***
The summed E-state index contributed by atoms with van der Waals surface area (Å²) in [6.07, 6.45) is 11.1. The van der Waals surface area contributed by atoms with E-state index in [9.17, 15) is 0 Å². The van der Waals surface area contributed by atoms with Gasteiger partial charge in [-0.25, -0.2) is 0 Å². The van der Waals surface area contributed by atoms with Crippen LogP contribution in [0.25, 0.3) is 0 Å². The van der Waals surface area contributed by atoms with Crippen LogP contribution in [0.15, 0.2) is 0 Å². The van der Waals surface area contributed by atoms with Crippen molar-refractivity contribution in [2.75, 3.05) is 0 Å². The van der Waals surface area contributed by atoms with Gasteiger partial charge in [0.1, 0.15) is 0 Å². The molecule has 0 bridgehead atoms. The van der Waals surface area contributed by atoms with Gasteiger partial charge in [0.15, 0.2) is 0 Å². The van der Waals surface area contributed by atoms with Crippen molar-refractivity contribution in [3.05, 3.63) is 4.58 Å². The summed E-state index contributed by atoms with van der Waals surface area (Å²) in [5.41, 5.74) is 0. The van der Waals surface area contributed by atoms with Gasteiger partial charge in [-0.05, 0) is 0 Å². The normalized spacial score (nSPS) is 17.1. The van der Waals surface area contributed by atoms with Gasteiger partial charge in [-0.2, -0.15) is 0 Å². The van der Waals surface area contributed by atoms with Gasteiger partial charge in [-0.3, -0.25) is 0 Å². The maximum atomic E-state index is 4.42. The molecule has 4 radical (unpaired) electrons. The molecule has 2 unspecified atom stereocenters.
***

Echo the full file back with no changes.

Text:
The summed E-state index contributed by atoms with van der Waals surface area (Å²) in [6.07, 6.45) is 11.1. The van der Waals surface area contributed by atoms with E-state index in [9.17, 15) is 0 Å². The van der Waals surface area contributed by atoms with Gasteiger partial charge in [-0.25, -0.2) is 0 Å². The van der Waals surface area contributed by atoms with Crippen LogP contribution in [0.25, 0.3) is 0 Å². The van der Waals surface area contributed by atoms with Crippen LogP contribution in [0.15, 0.2) is 0 Å². The van der Waals surface area contributed by atoms with Crippen molar-refractivity contribution in [2.75, 3.05) is 0 Å². The van der Waals surface area contributed by atoms with Gasteiger partial charge in [0.1, 0.15) is 0 Å². The molecule has 0 bridgehead atoms. The van der Waals surface area contributed by atoms with Gasteiger partial charge in [0.15, 0.2) is 0 Å². The van der Waals surface area contributed by atoms with Crippen molar-refractivity contribution in [3.05, 3.63) is 4.58 Å². The summed E-state index contributed by atoms with van der Waals surface area (Å²) in [5.41, 5.74) is 0. The van der Waals surface area contributed by atoms with Gasteiger partial charge in [-0.05, 0) is 0 Å². The normalized spacial score (nSPS) is 17.1. The van der Waals surface area contributed by atoms with Gasteiger partial charge in [-0.2, -0.15) is 0 Å². The van der Waals surface area contributed by atoms with Gasteiger partial charge in [-0.3, -0.25) is 0 Å². The maximum atomic E-state index is 4.42. The molecule has 4 radical (unpaired) electrons. The molecule has 2 unspecified atom stereocenters.